A design thinker’s cheat sheet

October 23, 2013
Fellow, 2013-2014

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guido-post-itsAs an entrepreneur, I have been designing products, services and solutions for most of my professional life.

Still, I have never considered myself a designer — not until now.

So, what changed?

The one concept that has helped me bridge the gap between being “someone who designs” and being a “designer” is this notion of being “mindful of process”. This is one of the first concepts that you learn at the d.school. In other words, being “mindful of process” means being thoughtful not only about what work you do, but also how you do it, and more importantly how you can improve your methods the next time you do that same work.

d.school Fellow Guido Kovalskys presents his design thinking "cheat sheet". (d.school, Guido Kovalskys)

d.school Fellow Guido Kovalskys presents his design thinking “cheat sheet”. (d.school, Guido Kovalskys)

So, the long and the short of it is, you too can become a designer. I suggest you try it using these three steps:

#1 – Pick one among the challenges you face daily. It can be as simple as refining the best way to commute to work, or as complex as designing your own methods to put your baby to sleep with minimum crying and maximum speed. Just pick one.

#2 – Develop an awareness for the process you follow to tackle that challenge. In particular, notice some of the changes you’ve made recently to improve your outcomes. Be mindful about what works and what doesn’t, and how you iterate your solutions to make continuous improvements.

#3 – Now comes the hardest part. Say this to yourself: I am a designer.

Done! You are a designer. We all are! Welcome to the club!

Now, becoming a good designer is a whole other ball game. It really takes a lot of practice. Honestly, I am not even close, but I think I am getting better every day.

In the meantime, I am happy to share my own Design Thinking Cheat Sheet. Here it is, I hope you find it useful:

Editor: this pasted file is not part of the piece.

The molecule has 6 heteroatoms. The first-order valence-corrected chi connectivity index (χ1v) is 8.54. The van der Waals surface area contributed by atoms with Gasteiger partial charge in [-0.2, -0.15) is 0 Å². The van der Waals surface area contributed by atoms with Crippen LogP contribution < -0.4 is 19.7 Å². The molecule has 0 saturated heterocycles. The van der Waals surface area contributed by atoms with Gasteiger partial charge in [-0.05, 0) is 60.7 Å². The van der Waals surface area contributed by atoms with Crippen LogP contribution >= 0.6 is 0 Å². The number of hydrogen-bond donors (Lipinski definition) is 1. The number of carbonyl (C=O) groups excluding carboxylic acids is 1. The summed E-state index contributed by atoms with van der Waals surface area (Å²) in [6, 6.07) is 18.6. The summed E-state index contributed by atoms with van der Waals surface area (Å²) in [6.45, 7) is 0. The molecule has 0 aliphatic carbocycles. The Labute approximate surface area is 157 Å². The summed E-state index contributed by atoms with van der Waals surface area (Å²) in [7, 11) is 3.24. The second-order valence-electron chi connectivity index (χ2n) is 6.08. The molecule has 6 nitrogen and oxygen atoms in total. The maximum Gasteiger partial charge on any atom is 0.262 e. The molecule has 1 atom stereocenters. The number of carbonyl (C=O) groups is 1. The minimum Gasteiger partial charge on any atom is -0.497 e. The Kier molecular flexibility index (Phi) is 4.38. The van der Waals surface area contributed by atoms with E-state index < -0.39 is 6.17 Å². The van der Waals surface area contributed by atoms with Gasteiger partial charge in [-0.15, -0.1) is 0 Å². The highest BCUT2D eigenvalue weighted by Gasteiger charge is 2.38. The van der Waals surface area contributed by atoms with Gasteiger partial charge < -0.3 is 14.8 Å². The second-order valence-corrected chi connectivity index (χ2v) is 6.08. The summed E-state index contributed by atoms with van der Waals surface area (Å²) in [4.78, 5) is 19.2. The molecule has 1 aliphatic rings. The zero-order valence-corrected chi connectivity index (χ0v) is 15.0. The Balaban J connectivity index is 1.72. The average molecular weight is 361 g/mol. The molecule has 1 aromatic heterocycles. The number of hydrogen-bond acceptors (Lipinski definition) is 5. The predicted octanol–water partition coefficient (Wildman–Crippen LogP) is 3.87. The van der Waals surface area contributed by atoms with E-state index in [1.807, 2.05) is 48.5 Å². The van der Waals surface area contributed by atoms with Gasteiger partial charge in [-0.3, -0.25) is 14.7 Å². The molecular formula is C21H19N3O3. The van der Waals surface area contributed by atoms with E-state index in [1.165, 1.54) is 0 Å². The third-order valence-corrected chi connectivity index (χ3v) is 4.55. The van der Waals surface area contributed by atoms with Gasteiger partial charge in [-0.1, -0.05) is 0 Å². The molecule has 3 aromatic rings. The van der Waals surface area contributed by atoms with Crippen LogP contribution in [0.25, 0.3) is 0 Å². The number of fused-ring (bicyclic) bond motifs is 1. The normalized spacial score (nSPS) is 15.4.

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10 Comments

  1. Chaitanya Bist

    Greetings Guido,
    This is really insightful!
    Your process shall help me in the initiative that I’ve undertaken – ‘Should ‘ Design Education ‘ as a subject be introduced at school level in India?’ ( http://lnkd.in/2cjzZS )
    Many thanks for sharing this. Keep it up!

    Warm regards,
    Chaitanya Bist
    India

  2. guido

    thanks Chaitanya. yours is a fascinating project, indeed. (and a very meaningful one i think). i may suggest a slight change in name from “Should Design Education as a subject be introduced at school level in India..?” to “How might we introduce Design Education as a subject…”

  3. Chaitanya Bist

    Hey Guido,
    I somehow (luckily) happened to revisit your post, almost after a year n noticed your reply. Forgive me for replying to your comment this late.
    Anyways, many thanks for appreciating my project. To get this kinda positive response, that to form a dschool fellow, really means a lot to me. Thanks Guido. :)
    Well yes, you’re absolutely right. The “HOW TO” actually does occupy the most crucial part of the project. And I’m happy to share with you that things have actually started developing in India. The National Council Of Educational Research And Training (NCERT) India, have started publishing books on Basic Design & Graphic Design for the Secondary & the Higher Secondary…

    Chaitanya

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